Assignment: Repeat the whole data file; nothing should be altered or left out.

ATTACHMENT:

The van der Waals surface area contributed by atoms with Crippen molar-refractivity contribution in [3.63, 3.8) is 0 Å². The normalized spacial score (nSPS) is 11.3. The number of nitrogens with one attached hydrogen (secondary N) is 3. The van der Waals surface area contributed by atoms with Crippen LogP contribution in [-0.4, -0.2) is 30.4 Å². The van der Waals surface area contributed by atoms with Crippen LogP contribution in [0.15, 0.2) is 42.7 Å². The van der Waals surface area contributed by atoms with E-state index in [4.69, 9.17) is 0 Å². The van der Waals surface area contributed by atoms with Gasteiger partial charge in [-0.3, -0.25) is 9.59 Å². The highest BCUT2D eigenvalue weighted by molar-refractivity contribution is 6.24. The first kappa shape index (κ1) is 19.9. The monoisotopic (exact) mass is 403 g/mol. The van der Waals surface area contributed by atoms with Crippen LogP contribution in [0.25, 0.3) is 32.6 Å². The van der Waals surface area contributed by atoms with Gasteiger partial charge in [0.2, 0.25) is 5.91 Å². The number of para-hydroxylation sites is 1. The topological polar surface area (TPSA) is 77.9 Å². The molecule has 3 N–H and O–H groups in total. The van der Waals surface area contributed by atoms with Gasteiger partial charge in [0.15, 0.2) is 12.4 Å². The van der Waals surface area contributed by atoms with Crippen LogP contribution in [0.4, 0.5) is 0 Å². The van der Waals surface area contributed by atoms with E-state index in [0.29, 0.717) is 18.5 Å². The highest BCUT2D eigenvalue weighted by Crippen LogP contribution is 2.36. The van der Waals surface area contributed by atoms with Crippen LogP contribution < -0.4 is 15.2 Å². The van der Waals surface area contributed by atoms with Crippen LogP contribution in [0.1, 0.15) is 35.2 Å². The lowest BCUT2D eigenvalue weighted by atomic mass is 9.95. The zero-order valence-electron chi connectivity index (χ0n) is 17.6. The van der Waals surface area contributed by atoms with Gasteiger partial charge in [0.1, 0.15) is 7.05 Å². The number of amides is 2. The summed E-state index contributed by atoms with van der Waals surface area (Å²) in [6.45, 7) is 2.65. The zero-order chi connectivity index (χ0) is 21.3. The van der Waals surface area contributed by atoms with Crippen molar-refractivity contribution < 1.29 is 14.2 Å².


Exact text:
The van der Waals surface area contributed by atoms with Crippen molar-refractivity contribution in [3.63, 3.8) is 0 Å². The normalized spacial score (nSPS) is 11.3. The number of nitrogens with one attached hydrogen (secondary N) is 3. The van der Waals surface area contributed by atoms with Crippen LogP contribution in [-0.4, -0.2) is 30.4 Å². The van der Waals surface area contributed by atoms with Crippen LogP contribution in [0.15, 0.2) is 42.7 Å². The van der Waals surface area contributed by atoms with E-state index in [4.69, 9.17) is 0 Å². The van der Waals surface area contributed by atoms with Gasteiger partial charge in [-0.3, -0.25) is 9.59 Å². The highest BCUT2D eigenvalue weighted by molar-refractivity contribution is 6.24. The first kappa shape index (κ1) is 19.9. The monoisotopic (exact) mass is 403 g/mol. The van der Waals surface area contributed by atoms with Crippen LogP contribution in [0.25, 0.3) is 32.6 Å². The van der Waals surface area contributed by atoms with Gasteiger partial charge in [0.2, 0.25) is 5.91 Å². The number of para-hydroxylation sites is 1. The topological polar surface area (TPSA) is 77.9 Å². The molecule has 3 N–H and O–H groups in total. The van der Waals surface area contributed by atoms with Gasteiger partial charge in [0.15, 0.2) is 12.4 Å². The van der Waals surface area contributed by atoms with Crippen LogP contribution in [0.4, 0.5) is 0 Å². The van der Waals surface area contributed by atoms with E-state index in [0.29, 0.717) is 18.5 Å². The highest BCUT2D eigenvalue weighted by Crippen LogP contribution is 2.36. The van der Waals surface area contributed by atoms with Crippen LogP contribution < -0.4 is 15.2 Å². The van der Waals surface area contributed by atoms with Crippen LogP contribution in [0.1, 0.15) is 35.2 Å². The lowest BCUT2D eigenvalue weighted by atomic mass is 9.95. The zero-order valence-electron chi connectivity index (χ0n) is 17.6. The van der Waals surface area contributed by atoms with Gasteiger partial charge in [0.1, 0.15) is 7.05 Å². The number of amides is 2. The summed E-state index contributed by atoms with van der Waals surface area (Å²) in [6.45, 7) is 2.65. The zero-order chi connectivity index (χ0) is 21.3. The van der Waals surface area contributed by atoms with Crippen molar-refractivity contribution < 1.29 is 14.2 Å².